Flin Flon’s Sprox­ton to be feted at McNally

Winnipeg Free Press - Section G - - BOOKS - By Bob Arm­strong

IT’S North­ern Man­i­toba Week for the prov­ince’s lit­er­ary com­mu­nity. Next Fri­day at 7 p.m. at McNally Robin­son Book­sell­ers, the lit­er­ary com­mu­nity will pay tribute to the late Flin Flon-born poet and nov­el­ist Birk Sprox­ton, when the jour­nal Prairie Fire launches a spe­cial edi­tion at a cel­e­bra­tion fea­tur­ing fam­ily mem­bers Lor­raine and Mark Sprox­ton and read­ings by con­trib­u­tors Kimmy Beach, Ali­son Calder and Den­nis Coo­ley. Sprox­ton, who taught at Al­berta’s Red Deer Col­lege, wrote the novel The Red Headed Woman with the Black Black Heart, as well as writ­ing books on Man­i­toba lit­er­a­ture, edit­ing col­lec­tions of western Cana­dian fic­tion, and teach­ing cre­ative writ­ing for three decades. He died in 2006 at age 63. At the same time that evening, three books by Flin Flon-based Gol­drock Press will be launched in a dif­fer­ent part of the book­store. Au­thor and com­pany owner Dorene Meyer launches Where Was God?, the story of a young woman’s es­cape from the sex trade. As well, Gol­drock will de­but an il­lus­trated ver­sion (with art by Steve Meyer) of Dorene Meyer’s young adult novel Get Lost!, about a new­comer to a north­ern town who gets lost in the woods in win­ter. David Yerex Wil­liamson launches an il­lus­trated chil­dren’s book on com­ing to terms with loss, en­ti­tled Lion in Lost. Wil­liamson’s book tells the story of a girl who loses both her favourite stuffed toy and her grand­mother. Also with the north­ern Man­i­toba theme, a re­cent im­port from On­tario to The Pas will find out this week if her novel will make the Top 10 in this sea­son’s Canada Reads com­pe­ti­tion on CBC Ra­dio One. When the top 40 con­tenders in the an­nual book de­bate, which is fo­cus­ing on “the one novel that could change Canada,” were an­nounced re­cently, Lau­ren Carter’s “post-peak oil” story of scarcity and en­vi­ron­men­tal cri­sis, Swarm, was the only Man­i­toba book on the list. Carter, who moved to The Pas last win­ter, joins such CanLit main­stays as Mar­garet At­wood, Michael On­daatje, Robert­son Davies and Jane Urquhart in the run­ning to be part of the live dis­cus­sion early in 2014. The Top 10 books will be an­nounced Nov. 12 on the Ra­dio One show Q. The 10 will be whit­tled down to the fi­nal five on Nov. 27. The an­nual Tar­but Fes­ti­val of Jewish Cul­ture is bring­ing two nov­el­ists to the Rady Jewish Com­mu­nity Cen­tre this month. Martin Fletcher, who spent three decades as the NBC News Mid­dle East cor­re­spon­dent and Tel Aviv bu­reau chief, will dis­cuss his new novel, Ja­cob’s Oath, as well as his pre­vi­ous works of fic­tion and non-fic­tion Nov. 20 at 7:30 p.m. On Nov. 21 at 7:30, Nancy Richler, whose Giller-short­listed novel The Im­poster Bride won the 2013 Cana­dian Jewish Book Award for Fic­tion, will read from her work and be in­ter­viewed on stage by Char­lene Diehl of the Win­nipeg In­ter­na­tional Writ­ers’ Fes­ti­val. Tick­ets ($15 for non-mem­bers, $10 for mem­bers) are avail­able from the Rady Cen­tre. A Win­nipeg-based ed­u­ca­tional pub­lisher launches a rhyming chil­dren’s book that uses im­agery from pow­wows to in­tro­duce chil­dren to count­ing and the Cree lan­guage. Pow­wow Count­ing in Cree fea­tures text by Penny Thomas, a Fisher River Cree Na­tion-born master’s stu­dent in fam­ily ther­apy, and il­lus­tra­tions by Toronto artist Melinda Josie. Portage and Main Press launches the book Mon­day at 7 p.m. at McNally Robin­son. Free Press re­porter Bruce Owen is a life-long stu­dent of his­tory.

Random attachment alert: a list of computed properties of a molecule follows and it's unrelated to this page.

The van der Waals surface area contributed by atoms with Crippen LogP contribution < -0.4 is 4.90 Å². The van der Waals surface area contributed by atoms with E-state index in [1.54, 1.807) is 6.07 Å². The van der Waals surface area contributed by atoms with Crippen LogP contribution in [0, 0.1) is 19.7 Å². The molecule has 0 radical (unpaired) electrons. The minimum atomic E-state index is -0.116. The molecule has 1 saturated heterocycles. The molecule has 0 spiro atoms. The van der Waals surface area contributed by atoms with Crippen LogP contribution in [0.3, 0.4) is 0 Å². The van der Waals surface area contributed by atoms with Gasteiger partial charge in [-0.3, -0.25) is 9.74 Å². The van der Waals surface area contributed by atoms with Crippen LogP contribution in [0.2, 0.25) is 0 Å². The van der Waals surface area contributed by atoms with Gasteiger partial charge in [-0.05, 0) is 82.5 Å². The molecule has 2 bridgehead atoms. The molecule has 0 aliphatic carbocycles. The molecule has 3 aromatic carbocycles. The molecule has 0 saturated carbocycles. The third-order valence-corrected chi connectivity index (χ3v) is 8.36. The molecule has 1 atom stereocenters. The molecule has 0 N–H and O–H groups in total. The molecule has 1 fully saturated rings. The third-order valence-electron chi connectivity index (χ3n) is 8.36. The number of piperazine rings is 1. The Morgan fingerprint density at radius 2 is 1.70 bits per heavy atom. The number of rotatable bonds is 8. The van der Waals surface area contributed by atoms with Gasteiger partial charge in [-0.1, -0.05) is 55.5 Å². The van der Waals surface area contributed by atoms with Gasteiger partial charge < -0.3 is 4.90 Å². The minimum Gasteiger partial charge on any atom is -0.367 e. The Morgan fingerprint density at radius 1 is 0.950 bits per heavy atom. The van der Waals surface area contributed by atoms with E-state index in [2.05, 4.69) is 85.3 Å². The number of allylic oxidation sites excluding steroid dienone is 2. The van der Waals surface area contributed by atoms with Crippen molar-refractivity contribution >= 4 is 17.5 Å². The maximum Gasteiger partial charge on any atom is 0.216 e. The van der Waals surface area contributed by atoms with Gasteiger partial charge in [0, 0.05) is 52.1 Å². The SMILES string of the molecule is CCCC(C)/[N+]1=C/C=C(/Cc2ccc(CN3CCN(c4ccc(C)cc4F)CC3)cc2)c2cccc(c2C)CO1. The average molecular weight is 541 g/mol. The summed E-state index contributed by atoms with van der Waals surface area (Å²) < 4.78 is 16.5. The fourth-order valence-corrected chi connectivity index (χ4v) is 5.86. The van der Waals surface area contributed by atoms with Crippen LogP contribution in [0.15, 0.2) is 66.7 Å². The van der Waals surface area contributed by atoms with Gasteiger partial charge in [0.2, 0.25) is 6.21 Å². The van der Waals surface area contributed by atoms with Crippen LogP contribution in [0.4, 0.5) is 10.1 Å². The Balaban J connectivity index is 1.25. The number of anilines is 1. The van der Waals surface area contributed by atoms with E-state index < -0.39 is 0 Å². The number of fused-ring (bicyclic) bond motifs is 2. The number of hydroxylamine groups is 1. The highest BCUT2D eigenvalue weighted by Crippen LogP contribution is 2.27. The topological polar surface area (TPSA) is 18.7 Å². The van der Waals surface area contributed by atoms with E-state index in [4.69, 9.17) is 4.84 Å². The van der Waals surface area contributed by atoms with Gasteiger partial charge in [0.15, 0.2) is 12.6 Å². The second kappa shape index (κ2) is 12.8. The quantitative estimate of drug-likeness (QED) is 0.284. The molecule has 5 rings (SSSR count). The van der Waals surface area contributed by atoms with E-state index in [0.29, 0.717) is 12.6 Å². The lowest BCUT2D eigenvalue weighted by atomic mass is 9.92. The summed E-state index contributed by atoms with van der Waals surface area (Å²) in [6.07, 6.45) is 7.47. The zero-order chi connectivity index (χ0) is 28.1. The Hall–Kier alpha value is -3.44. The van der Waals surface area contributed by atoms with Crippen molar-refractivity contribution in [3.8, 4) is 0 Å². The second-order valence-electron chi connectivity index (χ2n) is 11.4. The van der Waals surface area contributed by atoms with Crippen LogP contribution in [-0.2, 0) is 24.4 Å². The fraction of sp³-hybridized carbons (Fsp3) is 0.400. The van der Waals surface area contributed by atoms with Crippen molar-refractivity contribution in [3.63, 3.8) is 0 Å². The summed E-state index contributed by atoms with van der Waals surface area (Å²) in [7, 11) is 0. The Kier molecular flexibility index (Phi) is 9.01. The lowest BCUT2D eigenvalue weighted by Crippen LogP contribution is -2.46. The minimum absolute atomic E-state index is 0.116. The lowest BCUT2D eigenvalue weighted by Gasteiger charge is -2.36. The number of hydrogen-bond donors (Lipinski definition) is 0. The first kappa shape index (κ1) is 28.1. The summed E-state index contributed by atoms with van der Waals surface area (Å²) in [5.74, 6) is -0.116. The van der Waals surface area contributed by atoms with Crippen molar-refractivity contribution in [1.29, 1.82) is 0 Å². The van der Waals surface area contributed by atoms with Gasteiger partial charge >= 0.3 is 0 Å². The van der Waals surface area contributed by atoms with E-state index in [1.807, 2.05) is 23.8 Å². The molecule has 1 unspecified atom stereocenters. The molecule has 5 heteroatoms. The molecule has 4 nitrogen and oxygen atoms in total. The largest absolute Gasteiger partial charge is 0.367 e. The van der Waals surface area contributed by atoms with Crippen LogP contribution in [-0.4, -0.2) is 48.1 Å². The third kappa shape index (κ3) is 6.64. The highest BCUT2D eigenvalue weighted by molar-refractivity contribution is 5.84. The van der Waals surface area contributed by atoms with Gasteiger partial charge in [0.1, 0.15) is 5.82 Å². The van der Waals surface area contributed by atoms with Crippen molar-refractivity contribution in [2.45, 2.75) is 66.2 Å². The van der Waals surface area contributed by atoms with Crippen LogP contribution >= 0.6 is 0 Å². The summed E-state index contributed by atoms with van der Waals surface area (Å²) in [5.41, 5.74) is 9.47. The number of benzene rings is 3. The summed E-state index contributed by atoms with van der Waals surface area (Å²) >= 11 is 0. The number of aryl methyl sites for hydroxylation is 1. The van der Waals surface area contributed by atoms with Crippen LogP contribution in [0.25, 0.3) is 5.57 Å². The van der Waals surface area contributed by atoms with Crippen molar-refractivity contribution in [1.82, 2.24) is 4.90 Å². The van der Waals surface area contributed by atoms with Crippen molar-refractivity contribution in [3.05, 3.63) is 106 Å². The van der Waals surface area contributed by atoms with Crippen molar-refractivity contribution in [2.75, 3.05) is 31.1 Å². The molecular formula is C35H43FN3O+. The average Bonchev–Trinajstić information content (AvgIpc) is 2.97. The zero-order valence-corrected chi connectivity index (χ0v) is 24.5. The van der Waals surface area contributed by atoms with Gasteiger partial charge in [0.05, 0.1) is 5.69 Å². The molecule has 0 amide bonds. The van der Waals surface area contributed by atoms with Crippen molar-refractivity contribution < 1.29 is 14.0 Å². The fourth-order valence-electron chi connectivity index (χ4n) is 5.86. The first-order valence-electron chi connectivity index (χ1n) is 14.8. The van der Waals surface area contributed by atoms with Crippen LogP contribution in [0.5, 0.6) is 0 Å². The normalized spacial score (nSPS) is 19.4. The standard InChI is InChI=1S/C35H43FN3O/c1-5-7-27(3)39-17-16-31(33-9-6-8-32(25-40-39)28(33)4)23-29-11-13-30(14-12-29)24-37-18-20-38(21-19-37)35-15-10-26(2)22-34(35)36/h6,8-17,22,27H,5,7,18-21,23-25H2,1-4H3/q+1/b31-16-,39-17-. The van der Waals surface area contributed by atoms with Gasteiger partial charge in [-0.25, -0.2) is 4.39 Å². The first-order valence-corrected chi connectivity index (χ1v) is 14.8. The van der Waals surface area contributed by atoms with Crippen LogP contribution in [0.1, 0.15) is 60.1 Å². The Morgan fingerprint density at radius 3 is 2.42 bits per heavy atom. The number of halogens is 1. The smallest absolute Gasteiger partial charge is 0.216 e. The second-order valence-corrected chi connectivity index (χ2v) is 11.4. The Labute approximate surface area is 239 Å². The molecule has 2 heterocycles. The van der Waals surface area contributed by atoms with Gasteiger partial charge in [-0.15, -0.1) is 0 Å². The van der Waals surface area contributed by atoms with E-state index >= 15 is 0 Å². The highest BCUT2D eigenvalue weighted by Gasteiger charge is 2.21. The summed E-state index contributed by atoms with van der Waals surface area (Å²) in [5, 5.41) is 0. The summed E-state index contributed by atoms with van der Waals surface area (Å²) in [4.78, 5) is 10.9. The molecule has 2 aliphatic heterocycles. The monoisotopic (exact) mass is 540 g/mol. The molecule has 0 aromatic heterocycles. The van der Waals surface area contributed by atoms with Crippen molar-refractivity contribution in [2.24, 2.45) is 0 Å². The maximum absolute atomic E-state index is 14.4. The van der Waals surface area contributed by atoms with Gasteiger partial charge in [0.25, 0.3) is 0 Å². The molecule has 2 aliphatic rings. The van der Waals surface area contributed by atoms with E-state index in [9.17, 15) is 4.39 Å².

He re­ported ex­ten­sively on Dieppe’s 70th an­niver­sary.

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